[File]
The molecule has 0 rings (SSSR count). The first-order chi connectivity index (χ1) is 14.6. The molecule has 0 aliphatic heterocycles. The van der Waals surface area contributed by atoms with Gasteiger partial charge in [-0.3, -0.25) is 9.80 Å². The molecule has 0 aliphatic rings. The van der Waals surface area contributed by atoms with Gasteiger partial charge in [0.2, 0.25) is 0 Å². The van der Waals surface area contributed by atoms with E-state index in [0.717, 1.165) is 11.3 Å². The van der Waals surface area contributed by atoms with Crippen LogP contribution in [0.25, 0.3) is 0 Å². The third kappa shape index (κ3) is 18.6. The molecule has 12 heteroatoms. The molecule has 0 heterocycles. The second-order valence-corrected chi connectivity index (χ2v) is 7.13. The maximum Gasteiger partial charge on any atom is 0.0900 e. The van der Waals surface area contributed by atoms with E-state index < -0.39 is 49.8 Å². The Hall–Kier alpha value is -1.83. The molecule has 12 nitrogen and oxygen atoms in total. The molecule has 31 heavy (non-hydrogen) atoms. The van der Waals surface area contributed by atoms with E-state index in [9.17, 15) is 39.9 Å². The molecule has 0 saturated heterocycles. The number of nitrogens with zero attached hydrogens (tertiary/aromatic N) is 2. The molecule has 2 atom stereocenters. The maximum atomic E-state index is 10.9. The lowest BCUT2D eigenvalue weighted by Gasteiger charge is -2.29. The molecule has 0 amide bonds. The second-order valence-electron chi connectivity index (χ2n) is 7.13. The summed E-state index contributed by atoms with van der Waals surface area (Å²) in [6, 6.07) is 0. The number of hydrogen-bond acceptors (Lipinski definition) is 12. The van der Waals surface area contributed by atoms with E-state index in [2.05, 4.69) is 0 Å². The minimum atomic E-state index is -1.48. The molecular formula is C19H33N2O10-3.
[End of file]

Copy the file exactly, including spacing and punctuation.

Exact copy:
The molecule has 0 rings (SSSR count). The first-order chi connectivity index (χ1) is 14.6. The molecule has 0 aliphatic heterocycles. The van der Waals surface area contributed by atoms with Gasteiger partial charge in [-0.3, -0.25) is 9.80 Å². The molecule has 0 aliphatic rings. The van der Waals surface area contributed by atoms with Gasteiger partial charge in [0.2, 0.25) is 0 Å². The van der Waals surface area contributed by atoms with E-state index in [0.717, 1.165) is 11.3 Å². The van der Waals surface area contributed by atoms with Crippen LogP contribution in [0.25, 0.3) is 0 Å². The third kappa shape index (κ3) is 18.6. The molecule has 12 heteroatoms. The molecule has 0 heterocycles. The second-order valence-corrected chi connectivity index (χ2v) is 7.13. The maximum Gasteiger partial charge on any atom is 0.0900 e. The van der Waals surface area contributed by atoms with E-state index < -0.39 is 49.8 Å². The Hall–Kier alpha value is -1.83. The molecule has 12 nitrogen and oxygen atoms in total. The molecule has 31 heavy (non-hydrogen) atoms. The van der Waals surface area contributed by atoms with E-state index in [9.17, 15) is 39.9 Å². The molecule has 0 saturated heterocycles. The number of nitrogens with zero attached hydrogens (tertiary/aromatic N) is 2. The molecule has 2 atom stereocenters. The maximum atomic E-state index is 10.9. The lowest BCUT2D eigenvalue weighted by Gasteiger charge is -2.29. The molecule has 0 amide bonds. The second-order valence-electron chi connectivity index (χ2n) is 7.13. The summed E-state index contributed by atoms with van der Waals surface area (Å²) in [6, 6.07) is 0. The number of hydrogen-bond acceptors (Lipinski definition) is 12. The van der Waals surface area contributed by atoms with E-state index in [2.05, 4.69) is 0 Å². The minimum atomic E-state index is -1.48. The molecular formula is C19H33N2O10-3.